Visit project website

EU health policy and law - shaping a future research agenda - Dr Mary Guy

Funder: The British Academy / Leverhulme Trust (£9,800)

Investigators: Dr Mary Guy (PI) and Dr Eleanor Brooks (co-I, University of Edinburgh)

Project duration: January 2018 - March 2019

Prior to the economic crisis, EU health policy and law was attracting growing academic interest. Despite a limited mandate, the EU institutions had extended their influence over national health systems via a range of legislation and initiatives which have changed the nature of existing health law. However, in recent years, changes in focus of the EU institutions and other factors such as Brexit have led to a fragmentation of EU health scholarship.

This interdisciplinary (law / political science) project seeks to advance the study of EU health law and policy by providing a timely and multi-disciplinary assessment of EU health governance and contribute to the establishment of an 'EU health studies' field. The investigators are developing, respectively, a law-focused and a politics-focused article in this context. However, the main focus of the project is two events: a 'World Cafe' workshop hosted at Lancaster in April 2018 which identified themes to be examined at a follow-up workshop at Edinburgh in November 2018. These events form the basis for a special issue on the future of EU health law and policy - publication in Health Economics, Policy and Law is provisionally confirmed for Spring 2020.

For further information, see the Outcomes Document from the Lancaster workshop and follow us on Twitter @EUHLP #EUHLP2018.

Police Officer Responses to Coercive Control - Dr Charlotte Barlow

Funder: The British Academy / Leverhulme Trust (£9,975)

Investigators: Dr Charlotte Barlow (PI), Mandi Whittle (RA), Bedfordshire Police.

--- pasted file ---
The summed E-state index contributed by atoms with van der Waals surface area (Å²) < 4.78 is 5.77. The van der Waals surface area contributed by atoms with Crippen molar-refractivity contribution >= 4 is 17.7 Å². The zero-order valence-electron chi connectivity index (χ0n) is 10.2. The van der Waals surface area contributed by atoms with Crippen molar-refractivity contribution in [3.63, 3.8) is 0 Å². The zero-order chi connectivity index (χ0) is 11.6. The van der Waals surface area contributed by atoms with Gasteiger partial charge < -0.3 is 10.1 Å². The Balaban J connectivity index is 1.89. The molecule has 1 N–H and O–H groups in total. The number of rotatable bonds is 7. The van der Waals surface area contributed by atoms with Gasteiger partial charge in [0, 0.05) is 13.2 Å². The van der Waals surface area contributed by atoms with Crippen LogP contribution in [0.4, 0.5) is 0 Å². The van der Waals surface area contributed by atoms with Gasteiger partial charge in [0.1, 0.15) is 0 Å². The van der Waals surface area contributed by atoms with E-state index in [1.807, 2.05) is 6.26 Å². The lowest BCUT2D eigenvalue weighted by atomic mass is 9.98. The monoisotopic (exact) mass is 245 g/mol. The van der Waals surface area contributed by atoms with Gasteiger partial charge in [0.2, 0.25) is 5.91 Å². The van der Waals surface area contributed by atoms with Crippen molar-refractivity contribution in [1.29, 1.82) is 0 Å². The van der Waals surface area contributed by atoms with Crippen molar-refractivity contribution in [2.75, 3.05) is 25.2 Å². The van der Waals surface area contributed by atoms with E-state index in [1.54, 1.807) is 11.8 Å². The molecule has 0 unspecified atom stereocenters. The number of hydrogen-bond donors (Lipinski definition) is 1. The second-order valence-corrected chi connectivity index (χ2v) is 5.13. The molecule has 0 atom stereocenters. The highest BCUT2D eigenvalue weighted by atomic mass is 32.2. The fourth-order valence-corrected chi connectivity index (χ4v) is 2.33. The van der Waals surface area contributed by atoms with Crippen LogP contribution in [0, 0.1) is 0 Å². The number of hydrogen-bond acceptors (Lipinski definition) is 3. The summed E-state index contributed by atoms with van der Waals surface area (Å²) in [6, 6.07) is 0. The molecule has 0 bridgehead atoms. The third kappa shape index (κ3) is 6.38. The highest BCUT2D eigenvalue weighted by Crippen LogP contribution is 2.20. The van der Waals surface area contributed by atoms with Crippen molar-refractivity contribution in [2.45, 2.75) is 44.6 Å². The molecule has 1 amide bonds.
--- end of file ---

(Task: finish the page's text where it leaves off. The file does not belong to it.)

Project duration: March 2018 - October 2019

This project engages in empirical research to explore police understanding, attitudes towards and responses to coercive control. This involves four stages: 1. Online survey, measuring police officer's attitudes towards and understanding of coercive control; 2. Focus groups with police officers to provide a more in-depth insight into officer's knowledge of and attitudes towards coercive control; 3. Analysis of police officer body worn camera footage of coercive control responses, enabling a more practice-based understanding of police responses; 4. Continued development and expansion of the coercive control 'learning tool' informed by current and N8 project findings.

Bridging Connections: Improving the links between academic and work related learning by criminology students - Dr Sarah Kingston

Funder: HEFCE Catalyst Fund (£49,920).

Investigators: Dr Sarah Kingston (PI)

Project duration: November 2017 - September 2018

The project will help students to apply criminological knowledge and concepts to their practice-related, experiential learning. Work-related learning modules (WRL) on Criminology degree programmes are often designed to help students develop their criminological knowledge and relevant skills. Yet, there is little systematic understanding of how, or even whether, students relate criminological concepts to their practice-related, experiential learning. This pedagogic research will capture and use learner analytics to develop innovative pedagogical tools that support students to recognize, reflect on, articulate and apply criminological knowledge to their experiences in WRL modules. This will be achieved through an internet based survey and focus groups with current and former students to determine ‘what works’ in improving learning outcomes of WRL modules. An advisory group consisting of local employers and academics will advise on the development of pedagogical tools that enhance students’ ability to relate their academic degree knowledge to work-related learning. Findings and tools developed will be disseminated to all heads of criminology across the UK.


Policing Responses to Coercive Control - Dr Charlotte Barlow

Funder: N8 PRP (£23630)

Investigators: Dr Charlotte Barlow (PI), Prof Sandra Walklate (Co-I, Liverpool University), Dr Kelly Johnson (RA), Merseyside Police, Women's Aid, Dr Les Humphreys, Prof Stuart Kirby (UCLAN).

Project duration: May 2017 - April 2018

This project seeks to explore police responses to coercive control. The project involves three stages, the first being a quantitative analysis of police domestic abuse and coercive control data, stage two involves a qualitative analysis of a selection of coercive control case and ABH domestic abuse files and the final stage involves the development of a coercive control 'learning tool', designed to support police practice when responding to coercive control cases.

Find out more here.

Perspectives on disability, law and autonomous vehicles - Dr Catherine Easton

Funder: The British Academy / Leverhulme Trust (£9,937)

Investigators: Dr Catherine Easton (PI)

Project duration: May 2017 - October 2018